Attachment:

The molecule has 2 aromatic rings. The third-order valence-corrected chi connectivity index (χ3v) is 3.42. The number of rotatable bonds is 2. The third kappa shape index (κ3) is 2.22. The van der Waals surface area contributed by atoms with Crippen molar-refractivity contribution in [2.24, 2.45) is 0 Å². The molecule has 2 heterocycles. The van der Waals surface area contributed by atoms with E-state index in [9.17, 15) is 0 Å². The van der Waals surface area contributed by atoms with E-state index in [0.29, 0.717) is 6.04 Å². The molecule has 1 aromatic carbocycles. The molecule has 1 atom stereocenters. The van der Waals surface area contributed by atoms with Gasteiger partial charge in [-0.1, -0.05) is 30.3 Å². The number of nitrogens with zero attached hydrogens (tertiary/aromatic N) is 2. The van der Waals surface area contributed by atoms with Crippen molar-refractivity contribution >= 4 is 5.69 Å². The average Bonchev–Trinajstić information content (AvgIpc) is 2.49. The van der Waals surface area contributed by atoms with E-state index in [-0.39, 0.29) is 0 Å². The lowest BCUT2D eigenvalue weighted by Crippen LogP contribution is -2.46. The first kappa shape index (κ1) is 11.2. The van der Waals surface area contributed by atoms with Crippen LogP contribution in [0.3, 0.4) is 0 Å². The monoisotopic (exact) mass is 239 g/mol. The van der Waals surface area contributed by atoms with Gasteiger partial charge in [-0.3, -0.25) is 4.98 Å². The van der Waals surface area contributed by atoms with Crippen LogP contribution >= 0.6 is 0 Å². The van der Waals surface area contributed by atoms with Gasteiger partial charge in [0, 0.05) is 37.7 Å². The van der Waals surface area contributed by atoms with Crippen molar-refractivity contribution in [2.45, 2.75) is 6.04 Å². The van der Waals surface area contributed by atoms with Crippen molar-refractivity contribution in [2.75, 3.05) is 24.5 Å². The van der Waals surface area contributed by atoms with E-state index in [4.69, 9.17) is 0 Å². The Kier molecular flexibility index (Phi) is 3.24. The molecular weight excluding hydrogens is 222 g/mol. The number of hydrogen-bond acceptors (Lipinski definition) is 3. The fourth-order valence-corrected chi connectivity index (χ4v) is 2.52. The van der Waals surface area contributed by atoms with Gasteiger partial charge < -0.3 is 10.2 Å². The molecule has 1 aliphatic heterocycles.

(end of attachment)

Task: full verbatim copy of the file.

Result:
The molecule has 2 aromatic rings. The third-order valence-corrected chi connectivity index (χ3v) is 3.42. The number of rotatable bonds is 2. The third kappa shape index (κ3) is 2.22. The van der Waals surface area contributed by atoms with Crippen molar-refractivity contribution in [2.24, 2.45) is 0 Å². The molecule has 2 heterocycles. The van der Waals surface area contributed by atoms with E-state index in [9.17, 15) is 0 Å². The van der Waals surface area contributed by atoms with E-state index in [0.29, 0.717) is 6.04 Å². The molecule has 1 aromatic carbocycles. The molecule has 1 atom stereocenters. The van der Waals surface area contributed by atoms with Gasteiger partial charge in [-0.1, -0.05) is 30.3 Å². The number of nitrogens with zero attached hydrogens (tertiary/aromatic N) is 2. The van der Waals surface area contributed by atoms with Crippen molar-refractivity contribution >= 4 is 5.69 Å². The average Bonchev–Trinajstić information content (AvgIpc) is 2.49. The van der Waals surface area contributed by atoms with E-state index in [-0.39, 0.29) is 0 Å². The lowest BCUT2D eigenvalue weighted by Crippen LogP contribution is -2.46. The first kappa shape index (κ1) is 11.2. The van der Waals surface area contributed by atoms with Crippen LogP contribution in [0.3, 0.4) is 0 Å². The monoisotopic (exact) mass is 239 g/mol. The van der Waals surface area contributed by atoms with Gasteiger partial charge in [-0.3, -0.25) is 4.98 Å². The van der Waals surface area contributed by atoms with Crippen LogP contribution >= 0.6 is 0 Å². The van der Waals surface area contributed by atoms with Gasteiger partial charge in [0, 0.05) is 37.7 Å². The van der Waals surface area contributed by atoms with Crippen molar-refractivity contribution in [2.45, 2.75) is 6.04 Å². The van der Waals surface area contributed by atoms with Crippen molar-refractivity contribution in [2.75, 3.05) is 24.5 Å². The van der Waals surface area contributed by atoms with E-state index in [4.69, 9.17) is 0 Å². The Kier molecular flexibility index (Phi) is 3.24. The molecular weight excluding hydrogens is 222 g/mol. The number of hydrogen-bond acceptors (Lipinski definition) is 3. The fourth-order valence-corrected chi connectivity index (χ4v) is 2.52. The van der Waals surface area contributed by atoms with Gasteiger partial charge < -0.3 is 10.2 Å². The molecule has 1 aliphatic heterocycles.